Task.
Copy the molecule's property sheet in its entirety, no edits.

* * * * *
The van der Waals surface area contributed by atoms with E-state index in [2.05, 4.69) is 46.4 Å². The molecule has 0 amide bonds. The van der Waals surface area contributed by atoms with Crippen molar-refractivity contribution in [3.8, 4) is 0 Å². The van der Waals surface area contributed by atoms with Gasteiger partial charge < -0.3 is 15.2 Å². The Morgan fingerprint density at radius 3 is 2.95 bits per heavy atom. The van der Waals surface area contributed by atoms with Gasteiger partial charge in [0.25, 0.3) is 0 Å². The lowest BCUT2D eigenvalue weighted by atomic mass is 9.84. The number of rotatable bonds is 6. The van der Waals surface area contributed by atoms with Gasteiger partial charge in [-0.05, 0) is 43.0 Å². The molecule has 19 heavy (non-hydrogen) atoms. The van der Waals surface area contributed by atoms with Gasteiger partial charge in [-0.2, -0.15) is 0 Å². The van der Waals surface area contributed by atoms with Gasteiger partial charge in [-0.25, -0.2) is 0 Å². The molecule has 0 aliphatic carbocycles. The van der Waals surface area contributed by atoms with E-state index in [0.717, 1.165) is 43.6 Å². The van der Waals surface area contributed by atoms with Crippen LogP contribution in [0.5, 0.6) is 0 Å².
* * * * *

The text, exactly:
The van der Waals surface area contributed by atoms with E-state index in [2.05, 4.69) is 46.4 Å². The molecule has 0 amide bonds. The van der Waals surface area contributed by atoms with Crippen molar-refractivity contribution in [3.8, 4) is 0 Å². The van der Waals surface area contributed by atoms with Gasteiger partial charge < -0.3 is 15.2 Å². The Morgan fingerprint density at radius 3 is 2.95 bits per heavy atom. The van der Waals surface area contributed by atoms with Gasteiger partial charge in [0.25, 0.3) is 0 Å². The lowest BCUT2D eigenvalue weighted by atomic mass is 9.84. The number of rotatable bonds is 6. The van der Waals surface area contributed by atoms with Gasteiger partial charge in [-0.05, 0) is 43.0 Å². The molecule has 19 heavy (non-hydrogen) atoms. The van der Waals surface area contributed by atoms with Gasteiger partial charge in [-0.2, -0.15) is 0 Å². The van der Waals surface area contributed by atoms with Gasteiger partial charge in [-0.25, -0.2) is 0 Å². The molecule has 0 aliphatic carbocycles. The van der Waals surface area contributed by atoms with E-state index in [0.717, 1.165) is 43.6 Å². The van der Waals surface area contributed by atoms with Crippen LogP contribution in [0.5, 0.6) is 0 Å².